After receiving his advanced grope down, during which a TSA worker felt his crotch and backside, much to the confusion of Peterson’s young son who asked, “what is that man doing to you?,” Petersen reflected on being forced to walk through the machine with assurances that it was “switched off,” even though he had declined to be body scanned.

Upon further reflection, I do not believe this procedure to be arbitrary or isolated. It makes perfect sense in a game of psychological warfare by the government to suppress the will of people to opt out of the intrusive searches being done. What better way than to make that naughty guy that opts out walk through and thereby, in a way, submit to the machine. Otherwise, by walking around the machine, there is a sense of victory. In such a case, one thinks, “I did not submit to that machine and the unwanted xrays and pictures. I did not go through it.” By going through it, there is a sense of defeat. “I had submitted,” one thinks.

What’s more important is how that simple action of walking through the machine, whether as part of the xray search or not, is viewed by the rest of the travelers in line (the flying public). The ones nearby might have heard that I opted out. They then see that even the naughty disobedient traveler is still corralled through the machine and then molested. They will likely be less inclined to opt out since they have to walk through the machine anyway. “Just flip the switch and they’ll avoid the additional molestation,” they likely think. As for the more distant travelers in line, who can’t hear what’s going on and don’t know that a passenger has asked to opt out, they see the same pattern of passengers who opt out and who submit to the x-ray, still walking through the machine. They pay less attention to those who opt-out.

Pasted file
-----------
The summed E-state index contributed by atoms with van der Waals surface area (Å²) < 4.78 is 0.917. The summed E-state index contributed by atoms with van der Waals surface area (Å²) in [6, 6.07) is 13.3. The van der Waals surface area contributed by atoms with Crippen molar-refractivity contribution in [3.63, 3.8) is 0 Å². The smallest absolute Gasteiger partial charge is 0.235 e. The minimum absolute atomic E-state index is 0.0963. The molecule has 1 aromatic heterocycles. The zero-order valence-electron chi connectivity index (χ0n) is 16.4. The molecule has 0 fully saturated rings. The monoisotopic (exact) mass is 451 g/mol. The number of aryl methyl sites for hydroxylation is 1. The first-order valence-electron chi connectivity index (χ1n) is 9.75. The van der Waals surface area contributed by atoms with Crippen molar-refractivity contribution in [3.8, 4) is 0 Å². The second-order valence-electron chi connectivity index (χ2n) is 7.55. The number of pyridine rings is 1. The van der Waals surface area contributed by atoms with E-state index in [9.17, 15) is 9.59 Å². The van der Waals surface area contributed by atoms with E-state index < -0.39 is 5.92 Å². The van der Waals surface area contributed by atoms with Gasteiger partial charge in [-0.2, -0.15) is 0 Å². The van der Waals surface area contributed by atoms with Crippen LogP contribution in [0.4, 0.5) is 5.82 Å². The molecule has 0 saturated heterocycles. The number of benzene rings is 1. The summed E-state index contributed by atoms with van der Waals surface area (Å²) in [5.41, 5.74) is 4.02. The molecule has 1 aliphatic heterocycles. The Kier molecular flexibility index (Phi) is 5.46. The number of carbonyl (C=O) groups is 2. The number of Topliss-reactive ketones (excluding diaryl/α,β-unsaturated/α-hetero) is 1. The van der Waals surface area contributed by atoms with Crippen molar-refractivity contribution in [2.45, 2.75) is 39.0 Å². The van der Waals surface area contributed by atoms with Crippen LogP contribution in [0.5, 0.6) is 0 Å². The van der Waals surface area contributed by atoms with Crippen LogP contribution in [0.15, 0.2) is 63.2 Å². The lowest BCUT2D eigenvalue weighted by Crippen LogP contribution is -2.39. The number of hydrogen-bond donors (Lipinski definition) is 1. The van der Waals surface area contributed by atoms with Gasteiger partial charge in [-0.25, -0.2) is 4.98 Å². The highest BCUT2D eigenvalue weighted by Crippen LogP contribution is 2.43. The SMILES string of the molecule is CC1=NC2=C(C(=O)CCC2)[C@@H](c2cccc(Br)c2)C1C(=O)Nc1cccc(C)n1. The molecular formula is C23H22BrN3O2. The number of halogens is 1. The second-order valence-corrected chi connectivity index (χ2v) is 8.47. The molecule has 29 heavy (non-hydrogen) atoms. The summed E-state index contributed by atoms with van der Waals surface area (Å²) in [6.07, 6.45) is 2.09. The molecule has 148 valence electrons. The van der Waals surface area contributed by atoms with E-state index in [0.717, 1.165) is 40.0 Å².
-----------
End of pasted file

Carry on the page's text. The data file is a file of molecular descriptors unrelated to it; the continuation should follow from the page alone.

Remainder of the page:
There is no moral victory to be had. Everyone is going through the machine. This should certainly decrease the level of those who opt-out because they feel like they may be the only one to opt-out. Less people want to be the only one that opts out. They think everyone else is submitting. For the acute observers that notice that some people are opting out and walking through the machines, they are still less likely to opt out since they know they still have to walk through the machine and there is less of a victory by totally avoiding it and walking around it, which would provide a moral victory and truly ensure that no x-rays are emitted on them nor pictures taken.

Indeed, if this is part of a new psychological ploy on behalf of the TSA it would not be the first time that they have employed such tactics.

At the height of the revolt against the TSA a couple of months ago, it was admitted that the goal of making the pat down procedure tantamount to sexual molestation was to psychologically coerce people into using dangerous radiative body scanners, devices colloquially known as “Dick Measurers” amongst TSA agents.

The Atlantic’s Jeffrey Goldberg was told by a TSA agent directly that pat downs were made increasingly invasive not for any genuine security reason, but to make the experience so uncomfortable for the traveler that they would prefer to use the body scanner, despite the fact that scientists at Columbia University and the Inter-Agency Committee on Radiation Safety, along with other scientific bodies, have all warned that the devices increase the risk of developing cancer.

I asked him if he was looking forward to conducting the full-on pat-downs. “Nobody’s going to do it,” he said, “once they find out that we’re going to do.”

In other words, people, when faced with a choice, will inevitably choose the Dick-Measuring Device over molestation? “That’s what we’re hoping for. We’re trying to get everyone into the machine.” He called over a colleague. “Tell him what you call the back-scatter,” he said. “The Dick-Measuring Device,” I said. “That’s the truth,” the other officer responded.